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I Forge Iron

Any Use For An 8lbs Sledge?


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Yes.  I know some smiths who use that size as their hand hammer. I know smiths who use that size with a striker. I know folks who modify them into other styles and weights of hammers. I know smiths who forge them into stake anvils and smiths who use them as a light travel anvil. Finally I know folks who use them as a door stop for their smithy door.  Question is too broad.

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I'm considering using it as a hand hammer but I'm not sure if it's suitable (mostly due to weight).

I'll be working on Damascus steel (forge welding). 

Is it a good idea to grind the head into this sort of shape? I think I'd like to bring it down to 5-6 lbs.

IMG_3714.JPG

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That's a pretty heavy hammer for forge welding... 2#s is more than sufficient. Light fast strikes make better welds than heavy ones generally speaking. Too heavy of a hammer and you lose accuracy and are more likely not to hit straight down (pressing the to faces together), and instead slide the faces across each other. Could you grind a couple pounds off it? Sure, but I'd rather have the sledge laying around in case I needed it and pick up a lighter hammer for general forging. It doesn't have to look like a "blacksmith hammer" to hit hot steel. 

I seldom even use my 4# hammer for forging as my arm gets tired. But then again I'm no Hercules ...

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I'd be worried about how much the doming was affecting the pattern too---unless that is wanted. Also not having a substantial terminal bulb on the hammer handle is a minus to me.  Particularly with a heavier hammer as you stress your arm more trying to control it in use.

I too like to weld with a lighter hammer; however after the welds are done, a heavy hammer for drawing out can help.

One important thing is that here in the USA you can sometimes BUY a powerhammer cheaper than pay for repairs to your arms from over stressing them.  If you are not a common user of that weight hammer already I would not use it for pattern welding.

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I cut cut one up and made a flatter:

591F2E3E-EE55-4627-B3B5-B59BA3D0793C.jpeg.4c9e7636bdef756c46549e0b3def530b.jpeg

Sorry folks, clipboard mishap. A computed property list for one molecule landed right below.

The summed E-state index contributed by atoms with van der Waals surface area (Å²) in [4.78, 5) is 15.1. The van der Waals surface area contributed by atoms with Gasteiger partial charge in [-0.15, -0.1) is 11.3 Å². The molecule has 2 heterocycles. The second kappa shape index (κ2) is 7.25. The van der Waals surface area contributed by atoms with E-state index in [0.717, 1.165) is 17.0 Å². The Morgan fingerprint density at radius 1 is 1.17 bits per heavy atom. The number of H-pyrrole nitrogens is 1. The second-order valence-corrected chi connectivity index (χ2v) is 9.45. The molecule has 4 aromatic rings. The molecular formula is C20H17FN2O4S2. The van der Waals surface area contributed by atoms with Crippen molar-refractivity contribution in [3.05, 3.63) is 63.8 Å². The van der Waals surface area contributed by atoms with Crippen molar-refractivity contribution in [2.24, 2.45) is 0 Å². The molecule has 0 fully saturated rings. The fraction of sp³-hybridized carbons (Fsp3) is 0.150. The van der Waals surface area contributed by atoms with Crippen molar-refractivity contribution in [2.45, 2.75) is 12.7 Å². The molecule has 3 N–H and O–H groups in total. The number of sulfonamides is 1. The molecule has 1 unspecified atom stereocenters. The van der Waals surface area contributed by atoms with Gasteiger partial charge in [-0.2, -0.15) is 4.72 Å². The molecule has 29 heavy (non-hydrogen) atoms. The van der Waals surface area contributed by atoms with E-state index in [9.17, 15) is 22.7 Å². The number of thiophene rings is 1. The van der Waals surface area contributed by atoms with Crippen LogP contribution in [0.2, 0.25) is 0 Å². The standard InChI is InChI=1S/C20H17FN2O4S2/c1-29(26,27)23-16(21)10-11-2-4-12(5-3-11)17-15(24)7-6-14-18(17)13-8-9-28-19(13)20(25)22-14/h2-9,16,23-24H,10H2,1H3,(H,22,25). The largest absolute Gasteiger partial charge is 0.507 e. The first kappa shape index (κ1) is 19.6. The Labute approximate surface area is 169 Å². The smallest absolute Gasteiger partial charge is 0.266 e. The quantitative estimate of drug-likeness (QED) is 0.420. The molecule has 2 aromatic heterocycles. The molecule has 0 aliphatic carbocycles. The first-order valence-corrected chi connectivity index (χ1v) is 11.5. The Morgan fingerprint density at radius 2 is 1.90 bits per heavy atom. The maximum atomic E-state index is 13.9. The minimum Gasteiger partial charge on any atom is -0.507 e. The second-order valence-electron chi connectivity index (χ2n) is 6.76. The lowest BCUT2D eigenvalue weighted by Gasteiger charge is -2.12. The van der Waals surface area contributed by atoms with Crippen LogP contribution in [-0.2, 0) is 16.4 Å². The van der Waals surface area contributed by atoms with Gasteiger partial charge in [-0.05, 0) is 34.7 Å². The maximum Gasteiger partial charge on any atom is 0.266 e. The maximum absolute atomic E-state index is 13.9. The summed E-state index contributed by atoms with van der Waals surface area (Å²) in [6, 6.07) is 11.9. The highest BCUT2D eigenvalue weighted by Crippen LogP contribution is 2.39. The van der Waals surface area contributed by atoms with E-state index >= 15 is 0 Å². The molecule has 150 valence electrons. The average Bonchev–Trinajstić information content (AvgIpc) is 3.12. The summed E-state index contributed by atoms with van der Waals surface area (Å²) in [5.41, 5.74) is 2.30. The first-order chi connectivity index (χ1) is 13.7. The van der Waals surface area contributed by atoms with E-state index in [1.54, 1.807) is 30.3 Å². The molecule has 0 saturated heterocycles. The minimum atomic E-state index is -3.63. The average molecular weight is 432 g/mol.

A half-round swage:

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And an anvil block:

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The last two have stems welded on to fit the hardy hole.

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thanks for the tips. I should have mentioned in the original post I have a 2-3lbs hammer head to work with as well as the 8lbs. 

 I won't be forging for more than a few hours per day. most of my time will probably be grinding and shaping bevels of blades, handles etc.

really cool JHCC great ideas.

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  • 1 month later...

Decided to make the 8lbs head into a mini 2h sledge with a stained custom handle, and then put a very basic handle on the 2.5lbs head.

They're both the same wood for the handle but I'm not sure what it is. It's very dense and seems resinous. The wood was original used as shutters on a house.

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Did you test a piece to see how tough it was?  I like the terminal bulb on the bigger handle.  May need a bit of rounding; but *I* like a "positive stop" on a handle.

Unfortunately the properties I would chose wood for a shutter don't overlap the properties I would choose for a hammer handle. However strange choices do get made when being done individually vs commercially. (I've run across a bunch of Depression Era Farm implement repairs that seem to have been done with "whatever was to hand" vs the alloy best suited to the job.)

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I tested the handle material. It's extremely hard and dense wood - it holds up well to chiseling (clean small chips come off), it takes forever to file down and sand (even with a rasp), and if I take a very deep gouge out of the wood it will finally start to splinter, if I smash the wood against something it barely dents. I should have spent some time to ID the type of wood first, hopefully it turns out ok! I'm a bit worried about it snapping at the thin point where the hammer head connects.

 

 

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